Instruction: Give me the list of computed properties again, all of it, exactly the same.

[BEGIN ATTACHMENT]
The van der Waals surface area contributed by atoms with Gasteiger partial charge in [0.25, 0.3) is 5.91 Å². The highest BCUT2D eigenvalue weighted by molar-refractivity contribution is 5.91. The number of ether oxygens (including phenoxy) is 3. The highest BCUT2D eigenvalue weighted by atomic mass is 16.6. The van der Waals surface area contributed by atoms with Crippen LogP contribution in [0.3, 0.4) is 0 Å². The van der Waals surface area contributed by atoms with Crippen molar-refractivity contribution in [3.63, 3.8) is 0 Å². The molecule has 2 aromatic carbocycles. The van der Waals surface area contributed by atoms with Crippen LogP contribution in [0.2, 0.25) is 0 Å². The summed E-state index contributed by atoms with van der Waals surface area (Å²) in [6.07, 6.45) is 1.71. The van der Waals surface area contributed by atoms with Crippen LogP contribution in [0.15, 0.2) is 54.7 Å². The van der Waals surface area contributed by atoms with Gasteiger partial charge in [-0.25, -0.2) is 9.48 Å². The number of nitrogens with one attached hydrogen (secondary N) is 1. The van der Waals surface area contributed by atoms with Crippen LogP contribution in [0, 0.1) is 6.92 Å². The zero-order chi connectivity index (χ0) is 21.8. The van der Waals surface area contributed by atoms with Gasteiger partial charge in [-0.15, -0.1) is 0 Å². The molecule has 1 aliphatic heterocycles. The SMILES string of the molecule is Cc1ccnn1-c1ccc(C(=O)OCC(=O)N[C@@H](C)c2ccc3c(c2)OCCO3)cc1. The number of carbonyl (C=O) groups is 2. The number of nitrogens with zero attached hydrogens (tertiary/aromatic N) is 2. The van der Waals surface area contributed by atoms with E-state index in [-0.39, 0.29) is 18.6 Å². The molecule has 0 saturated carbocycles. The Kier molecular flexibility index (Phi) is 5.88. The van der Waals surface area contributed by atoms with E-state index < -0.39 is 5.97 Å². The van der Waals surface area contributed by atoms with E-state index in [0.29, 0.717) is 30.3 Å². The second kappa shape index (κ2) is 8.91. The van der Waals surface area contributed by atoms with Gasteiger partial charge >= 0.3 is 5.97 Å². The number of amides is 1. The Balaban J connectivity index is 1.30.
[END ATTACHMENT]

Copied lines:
The van der Waals surface area contributed by atoms with Gasteiger partial charge in [0.25, 0.3) is 5.91 Å². The highest BCUT2D eigenvalue weighted by molar-refractivity contribution is 5.91. The number of ether oxygens (including phenoxy) is 3. The highest BCUT2D eigenvalue weighted by atomic mass is 16.6. The van der Waals surface area contributed by atoms with Crippen LogP contribution in [0.3, 0.4) is 0 Å². The van der Waals surface area contributed by atoms with Crippen molar-refractivity contribution in [3.63, 3.8) is 0 Å². The molecule has 2 aromatic carbocycles. The van der Waals surface area contributed by atoms with Crippen LogP contribution in [0.2, 0.25) is 0 Å². The summed E-state index contributed by atoms with van der Waals surface area (Å²) in [6.07, 6.45) is 1.71. The van der Waals surface area contributed by atoms with Crippen LogP contribution in [0.15, 0.2) is 54.7 Å². The van der Waals surface area contributed by atoms with Gasteiger partial charge in [-0.25, -0.2) is 9.48 Å². The number of nitrogens with one attached hydrogen (secondary N) is 1. The van der Waals surface area contributed by atoms with Crippen LogP contribution in [0, 0.1) is 6.92 Å². The zero-order chi connectivity index (χ0) is 21.8. The van der Waals surface area contributed by atoms with Gasteiger partial charge in [-0.15, -0.1) is 0 Å². The molecule has 1 aliphatic heterocycles. The SMILES string of the molecule is Cc1ccnn1-c1ccc(C(=O)OCC(=O)N[C@@H](C)c2ccc3c(c2)OCCO3)cc1. The number of carbonyl (C=O) groups is 2. The number of nitrogens with zero attached hydrogens (tertiary/aromatic N) is 2. The van der Waals surface area contributed by atoms with E-state index in [-0.39, 0.29) is 18.6 Å². The molecule has 0 saturated carbocycles. The Kier molecular flexibility index (Phi) is 5.88. The van der Waals surface area contributed by atoms with E-state index < -0.39 is 5.97 Å². The van der Waals surface area contributed by atoms with E-state index in [0.29, 0.717) is 30.3 Å². The second kappa shape index (κ2) is 8.91. The van der Waals surface area contributed by atoms with Gasteiger partial charge >= 0.3 is 5.97 Å². The number of amides is 1. The Balaban J connectivity index is 1.30.